The Potential Risks of “Senior” Leadership
Many law firm leadership teams are making key decisions today that will determine the long-term success or failure of their firms. The current mix of pressures on the rapidly evolving legal business model (e.g., client demands, generational shifts, A.I.) adds a level of complexity to this process that is unprecedented. As a result, many firms are struggling just to get to the next generation, let alone position the firm soundly for a longer run. There are so many unknowns and new challenges in front of leaders and the task is daunting.
To further exacerbate this challenge, some leadership teams are populated with senior lawyers, and most/all firms have influential Senior Partners who, by their nature and their pending retirement dates, inevitably view important and expensive decisions through a “short term” lens. Whether intentional or not, this bias in decision-making can be quite harmful generally, and in the current environment, very dangerous.
It’s easy to spot. As your firm works through difficult management/strategic decisions, listen for any of the following comments:
- “In a year or so, this will be someone else’s problem.”
- “Technology is changing so fast that we should wait for it to settle down before writing a big check.”
- “We need further research and study on <insert topic here>”, where the requests for further research are never-ending.
- “We’re not going to do anything radical under my watch.”
- “I could never sell this idea to the Senior Partners.”
- The timeless, ever-popular, “We’ve always done it this way, so why change now?”
I recently worked with a firm that took this seniority-influenced thinking one dangerous step further. This firm is facing some major challenges, including an expiring lease, major technology investments, and the transition of several key client relationships. A couple of influential Senior Partners concluded that “it would be best for the owners to simply wind down the firm in order to realize maximum value” because, in their minds, the firm is going to shrink and its future is uncertain.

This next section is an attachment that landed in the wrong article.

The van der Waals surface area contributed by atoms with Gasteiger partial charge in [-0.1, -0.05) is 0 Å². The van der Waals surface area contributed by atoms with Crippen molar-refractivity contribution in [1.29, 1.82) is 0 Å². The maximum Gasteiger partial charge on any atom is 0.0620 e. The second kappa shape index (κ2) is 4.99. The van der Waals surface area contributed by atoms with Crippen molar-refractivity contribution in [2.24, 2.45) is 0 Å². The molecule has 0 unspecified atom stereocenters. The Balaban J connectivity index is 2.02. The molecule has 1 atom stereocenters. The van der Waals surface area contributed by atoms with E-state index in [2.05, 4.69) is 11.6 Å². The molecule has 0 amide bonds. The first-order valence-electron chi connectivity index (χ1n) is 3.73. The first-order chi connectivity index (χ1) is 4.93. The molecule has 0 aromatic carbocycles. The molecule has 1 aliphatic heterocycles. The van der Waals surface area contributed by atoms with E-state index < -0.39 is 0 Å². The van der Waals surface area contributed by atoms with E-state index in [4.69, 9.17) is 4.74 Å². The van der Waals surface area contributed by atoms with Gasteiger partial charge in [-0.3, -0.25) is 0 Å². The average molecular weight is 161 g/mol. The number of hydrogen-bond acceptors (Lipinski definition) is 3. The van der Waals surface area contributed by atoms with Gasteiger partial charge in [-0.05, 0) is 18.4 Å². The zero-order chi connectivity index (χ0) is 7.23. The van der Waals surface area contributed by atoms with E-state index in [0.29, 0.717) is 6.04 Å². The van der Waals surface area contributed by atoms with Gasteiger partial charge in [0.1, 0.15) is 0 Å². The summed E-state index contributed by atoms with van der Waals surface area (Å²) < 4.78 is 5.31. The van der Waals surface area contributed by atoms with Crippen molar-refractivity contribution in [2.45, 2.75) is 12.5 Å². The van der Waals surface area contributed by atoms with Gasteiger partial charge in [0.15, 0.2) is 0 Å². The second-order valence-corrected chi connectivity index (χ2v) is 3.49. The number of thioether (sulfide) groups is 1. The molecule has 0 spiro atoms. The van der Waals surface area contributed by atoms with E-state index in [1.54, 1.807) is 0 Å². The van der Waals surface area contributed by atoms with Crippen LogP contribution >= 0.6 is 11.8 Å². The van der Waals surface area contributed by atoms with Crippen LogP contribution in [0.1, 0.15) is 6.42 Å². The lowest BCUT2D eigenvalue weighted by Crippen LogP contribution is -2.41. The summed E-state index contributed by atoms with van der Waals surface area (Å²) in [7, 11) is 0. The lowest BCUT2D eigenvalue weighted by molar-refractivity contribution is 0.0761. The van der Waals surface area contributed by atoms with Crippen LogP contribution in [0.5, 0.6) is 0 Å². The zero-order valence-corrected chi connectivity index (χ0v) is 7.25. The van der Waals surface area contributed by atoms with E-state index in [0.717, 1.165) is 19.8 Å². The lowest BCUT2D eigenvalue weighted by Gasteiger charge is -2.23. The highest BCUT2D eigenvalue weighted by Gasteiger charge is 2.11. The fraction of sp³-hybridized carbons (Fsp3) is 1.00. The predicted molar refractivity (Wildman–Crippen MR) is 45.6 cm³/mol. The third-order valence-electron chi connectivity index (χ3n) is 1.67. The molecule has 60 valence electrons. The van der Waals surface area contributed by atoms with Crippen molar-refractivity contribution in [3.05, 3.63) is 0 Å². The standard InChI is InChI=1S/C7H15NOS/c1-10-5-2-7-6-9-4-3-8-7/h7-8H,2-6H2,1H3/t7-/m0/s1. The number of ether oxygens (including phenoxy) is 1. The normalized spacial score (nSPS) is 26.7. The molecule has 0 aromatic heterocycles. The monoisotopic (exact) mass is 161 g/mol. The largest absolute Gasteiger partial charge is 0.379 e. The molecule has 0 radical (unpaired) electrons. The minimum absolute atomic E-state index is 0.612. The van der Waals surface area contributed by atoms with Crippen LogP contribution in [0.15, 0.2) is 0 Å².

There are absolutely instances when an orderly wind-down is the most responsible conclusion…but this is not one of them. This firm has young talent and a bright future if the owners make the proper choices right now. I told these Partners that, from a pure self-serving economic perspective, they may be right but they needed to broaden their thinking. I then asked them to do three things for me –
- Take a walk around the offices and look at the pictures of the families in the work spaces to feel the gravity of how many people are truly dependent upon the firm for food, clothing, and shelter. Then ask HR how many people are covered by the firm’s health care plan.
- Identify which lawyers, in competing law firms, they want to represent the firm’s best clients. Are such representations in the clients’ best interests? Are the other lawyers better than the next generation in the current firm?
- Ask themselves if they want their legacy to be part of a group of Partners who couldn’t or wouldn’t provide the same opportunity for others as was given to them? Rather than passing on the firm’s goodwill, was it their right to cash it in and abruptly stop the legacy and history of the institution?
After an appropriately brief period of thoughtful time, they changed their perspective toward the firm and its future.
We are definitely seeing an uptick in firm restructuring work (no consultancy does it better) related to this issue and we expect this trend to continue. Personal interests have never had a place in decisions about any firm’s long term strategic direction and related investments. That said, human nature creates a blurry place in between the firm’s and the owners’ interests. It is more important than ever to have leadership teams that are squarely focused on the long-term health of the institution. So many people, well beyond the ownership group, are depending on you.
If you hear any of the phrases, above, do what you can to cause change in either a) leadership’s perspectives, or b) leadership to avoid the risks of a “senior” leadership team.